Burnside/Sandy Blvd. Intersection

Formerly a parking lot, and one of Portland’s oldest feminist-owned restaurants, ‘Old Wives’ Tales’, now sits two apartment complexes, the ‘Linden’ and ‘The Alexander’(“Old Wives’ Tales Closes…” 2014). This intersection has seen a lot of investment in night life; possibly due to the developers having their eye on a certain age and income bracket (“Peeling Back Layers” 2018).

 Figure 5 (left): An overlay of the intersection of Burnside and Sandy Blvd. Once a parking lot (2009), now apartments (2014). Source: Google Maps. Figure 5b (middle): An overlay of 13th and Burnside where the Portland staple, Old Wives’ Tales had a 34 year run. Owner, Holly Hart originally opened the restaurant because there was a lack of non-bar settings for the LGBT community to meet and hang out in. “We’ve outlived our usefulness, and that’s awesome.” Source: “Old Wives’ Tales Closes…” 2014, Google Maps. Figure 5c (right): An overlay of a former business (2007), now turned into the Dorian apartment complex (2016) on Burnside between 14th and 15th. Source: Google Maps.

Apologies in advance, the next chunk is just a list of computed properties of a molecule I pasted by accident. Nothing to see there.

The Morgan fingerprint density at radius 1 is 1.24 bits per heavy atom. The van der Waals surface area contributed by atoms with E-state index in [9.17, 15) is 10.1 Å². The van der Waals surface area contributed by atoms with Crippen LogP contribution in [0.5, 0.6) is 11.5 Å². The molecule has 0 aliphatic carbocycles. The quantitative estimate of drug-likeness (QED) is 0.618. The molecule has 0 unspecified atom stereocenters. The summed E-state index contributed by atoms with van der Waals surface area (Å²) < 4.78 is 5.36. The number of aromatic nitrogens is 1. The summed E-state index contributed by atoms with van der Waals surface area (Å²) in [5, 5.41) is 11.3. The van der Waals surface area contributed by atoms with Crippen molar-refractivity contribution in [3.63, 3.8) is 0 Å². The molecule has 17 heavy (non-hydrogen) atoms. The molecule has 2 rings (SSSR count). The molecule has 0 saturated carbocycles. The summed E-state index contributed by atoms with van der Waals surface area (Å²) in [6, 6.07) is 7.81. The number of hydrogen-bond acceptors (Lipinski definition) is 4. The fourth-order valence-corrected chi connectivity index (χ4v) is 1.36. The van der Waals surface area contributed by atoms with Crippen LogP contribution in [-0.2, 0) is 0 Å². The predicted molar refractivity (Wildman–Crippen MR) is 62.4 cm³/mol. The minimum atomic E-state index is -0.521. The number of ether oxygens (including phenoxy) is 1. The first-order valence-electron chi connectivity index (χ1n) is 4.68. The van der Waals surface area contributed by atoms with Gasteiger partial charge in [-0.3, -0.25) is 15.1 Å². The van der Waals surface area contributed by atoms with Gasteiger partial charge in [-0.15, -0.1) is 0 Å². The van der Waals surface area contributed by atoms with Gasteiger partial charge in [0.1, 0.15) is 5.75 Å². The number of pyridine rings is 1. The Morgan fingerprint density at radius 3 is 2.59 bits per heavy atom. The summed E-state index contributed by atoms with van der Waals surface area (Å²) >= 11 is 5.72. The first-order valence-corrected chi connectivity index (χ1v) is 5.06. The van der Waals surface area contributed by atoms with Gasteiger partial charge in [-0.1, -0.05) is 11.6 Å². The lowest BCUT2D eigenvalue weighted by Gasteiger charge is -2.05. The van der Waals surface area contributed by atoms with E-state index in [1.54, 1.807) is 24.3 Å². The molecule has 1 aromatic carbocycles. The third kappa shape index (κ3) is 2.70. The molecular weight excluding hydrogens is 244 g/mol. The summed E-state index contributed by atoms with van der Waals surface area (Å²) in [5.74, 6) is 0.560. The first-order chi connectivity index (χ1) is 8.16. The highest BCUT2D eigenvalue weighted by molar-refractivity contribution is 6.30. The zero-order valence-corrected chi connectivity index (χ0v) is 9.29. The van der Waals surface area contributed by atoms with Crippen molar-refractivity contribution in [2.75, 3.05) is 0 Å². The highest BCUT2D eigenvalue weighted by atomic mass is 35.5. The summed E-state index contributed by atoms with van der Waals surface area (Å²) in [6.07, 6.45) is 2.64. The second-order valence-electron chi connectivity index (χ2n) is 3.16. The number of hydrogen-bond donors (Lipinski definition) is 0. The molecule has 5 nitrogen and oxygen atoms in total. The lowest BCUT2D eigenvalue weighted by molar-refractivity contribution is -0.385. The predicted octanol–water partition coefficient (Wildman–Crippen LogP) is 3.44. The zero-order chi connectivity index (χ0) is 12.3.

Continuing Up Burnside